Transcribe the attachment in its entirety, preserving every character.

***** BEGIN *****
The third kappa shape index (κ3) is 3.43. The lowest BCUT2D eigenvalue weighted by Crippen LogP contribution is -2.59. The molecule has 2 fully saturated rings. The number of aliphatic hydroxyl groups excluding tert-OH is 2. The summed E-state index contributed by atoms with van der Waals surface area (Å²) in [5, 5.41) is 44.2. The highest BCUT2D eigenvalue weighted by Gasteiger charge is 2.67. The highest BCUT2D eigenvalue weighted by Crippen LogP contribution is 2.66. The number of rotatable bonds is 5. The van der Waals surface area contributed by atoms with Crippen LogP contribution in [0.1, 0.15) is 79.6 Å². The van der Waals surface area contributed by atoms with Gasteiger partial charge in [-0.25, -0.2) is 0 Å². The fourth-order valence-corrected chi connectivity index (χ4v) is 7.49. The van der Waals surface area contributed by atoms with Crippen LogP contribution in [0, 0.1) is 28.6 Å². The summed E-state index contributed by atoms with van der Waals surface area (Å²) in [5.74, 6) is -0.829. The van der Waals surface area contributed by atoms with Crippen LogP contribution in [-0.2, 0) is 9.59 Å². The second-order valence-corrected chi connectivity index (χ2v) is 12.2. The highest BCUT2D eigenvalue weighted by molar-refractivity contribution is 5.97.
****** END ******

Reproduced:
The third kappa shape index (κ3) is 3.43. The lowest BCUT2D eigenvalue weighted by Crippen LogP contribution is -2.59. The molecule has 2 fully saturated rings. The number of aliphatic hydroxyl groups excluding tert-OH is 2. The summed E-state index contributed by atoms with van der Waals surface area (Å²) in [5, 5.41) is 44.2. The highest BCUT2D eigenvalue weighted by Gasteiger charge is 2.67. The highest BCUT2D eigenvalue weighted by Crippen LogP contribution is 2.66. The number of rotatable bonds is 5. The van der Waals surface area contributed by atoms with Crippen LogP contribution in [0.1, 0.15) is 79.6 Å². The van der Waals surface area contributed by atoms with Gasteiger partial charge in [-0.25, -0.2) is 0 Å². The fourth-order valence-corrected chi connectivity index (χ4v) is 7.49. The van der Waals surface area contributed by atoms with Crippen LogP contribution in [0, 0.1) is 28.6 Å². The summed E-state index contributed by atoms with van der Waals surface area (Å²) in [5.74, 6) is -0.829. The van der Waals surface area contributed by atoms with Crippen LogP contribution in [-0.2, 0) is 9.59 Å². The second-order valence-corrected chi connectivity index (χ2v) is 12.2. The highest BCUT2D eigenvalue weighted by molar-refractivity contribution is 5.97.